“Yunus and his supporters would say he was simply trying to establish a third way beyond corrupt, dynastic politics. But that’s not how Sheikh Hasina and other Awami League leaders saw it back then.”
Hasina has repeatedly called Yunus a “bloodsucker” for allegedly using force to recover loans given by his Grameen Bank to mainly poor people. After coming to power in 2008, her administration began a series of investigations against Yunus. He was also sacked from the position of managing director of Grameen Bank in 2011.
Two years later, Yunus was accused of receiving foreign money without government permission, including the Nobel Prize money and royalties for his books.
Ali Riaz, a distinguished professor of political science at Illinois State University in the US, told Al Jazeera the “humiliation and vilification” of Yunus by the Awami League government is not new.
“It has been going on since 2011 but now it has taken a leap to make an example out of him. It is to send a message that if a person of his stature can be persecuted, others should be afraid of their fates,” he said.
Riaz said Yunus is disliked by the governing party because of a “misperception which led to unfounded allegations” that he was behind the cancellation of a World Bank loan for the construction of Bangladesh’s largest bridge.
In 2012, the bank pulled out from the Padma Bridge project citing corruption concerns. The government finally completed the project last year with its own money.
But Shah Ali Farhad, former special assistant to Hasina, told Al Jazeera Yunus had “this habit of seeking help from his influential friends whenever he found things not going his way”.
“His urging of US Secretary of State Hillary Clinton in 2011 to intercede on his behalf during the Grameen Bank leadership tussle is widely believed to have led the World Bank pulling away from funding the Padma Bridge project,” he said.
‘Persecution in the name of trial’
Yunus’s lawyer Abdullah Al Mamun told Al Jazeera the corruption and labour law cases against Yunus had “no legal merit”.
“Grameen Telecom is a not-for-profit company and as per the Company Act of Bangladesh, the company is not liable to share profit among the employees,” he said. “The case has most likely been filed to taint the reputation of my client.”
Using the judiciary against political opponents is common among the successive governments in Bangladesh, Asif Nazrul, professor of law at Dhaka University, told Al Jazeera. “And the longer someone stays in power, the greater the tendency to control the judiciary.”
In a report titled Quietly Crushing a Democracy this month, The New York Times showed how the judiciary is used by the Bangladeshi government to persecute opponents and dissenters.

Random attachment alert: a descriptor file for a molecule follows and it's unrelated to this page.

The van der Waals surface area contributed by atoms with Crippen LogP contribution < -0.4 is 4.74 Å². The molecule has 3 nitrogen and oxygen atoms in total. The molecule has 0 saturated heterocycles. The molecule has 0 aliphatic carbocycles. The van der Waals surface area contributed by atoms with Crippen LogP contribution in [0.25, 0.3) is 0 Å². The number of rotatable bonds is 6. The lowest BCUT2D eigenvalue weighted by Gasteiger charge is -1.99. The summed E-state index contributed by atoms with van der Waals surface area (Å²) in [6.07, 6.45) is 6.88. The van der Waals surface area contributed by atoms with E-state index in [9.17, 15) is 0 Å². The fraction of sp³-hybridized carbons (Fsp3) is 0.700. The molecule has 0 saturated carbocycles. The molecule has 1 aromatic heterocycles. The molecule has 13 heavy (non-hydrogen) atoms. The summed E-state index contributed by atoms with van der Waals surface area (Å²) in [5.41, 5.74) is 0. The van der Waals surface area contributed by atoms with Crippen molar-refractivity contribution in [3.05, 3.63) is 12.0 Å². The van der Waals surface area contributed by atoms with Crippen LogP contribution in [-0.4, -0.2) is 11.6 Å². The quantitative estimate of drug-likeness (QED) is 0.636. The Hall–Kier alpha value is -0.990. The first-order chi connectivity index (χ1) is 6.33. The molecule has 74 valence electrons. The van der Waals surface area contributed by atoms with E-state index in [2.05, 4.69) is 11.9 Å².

Terming the cases against Yunus a definite “judicial harassment”, Nazrul said, Yunus is simply facing “persecution in the name of trial”.
Some analysts believe the legal cases against Yunus are linked to recent steps taken by the US administration ahead of national elections, due in less than six months.
The last two elections saw allegations of widespread vote-rigging and a boycott by the opposition, which fears a repeat in the forthcoming polls.
In May, the US announced it would deny its visa to Bangladeshi officials found undermining the democratic process in the country. In December 2021, Washington imposed sanctions on Bangladesh’s elite Rapid Action Battalion (RAB) paramilitary unit and some of its officials for their alleged involvement in extrajudicial killings and enforced disappearances.
Zahed Ur Rahman, a Dhaka-based political analyst, told Al Jazeera that since Yunus has a good relationship with the political elites in the US, the Awami League government thinks he was behind the recent US moves.
“We shouldn’t forget that Hasina and her party repeatedly accused Yunus of the cancellation of the World Bank loan for the Padma Bridge,” he said.
Journalist Shayan S Khan said it is normal in Bangladesh for the governing parties “to get paranoid” in the year preceding an election.
“Besides, the rumour mills in the country keep churning out stories of America wanting to install a caretaker government headed by Yunus in Dhaka. With the issue of election still unresolved and the considerable uncertainty that it breeds, the government probably fails to see the baseless claim for what it is, given its own state of paranoia,” Khan told Al Jazeera.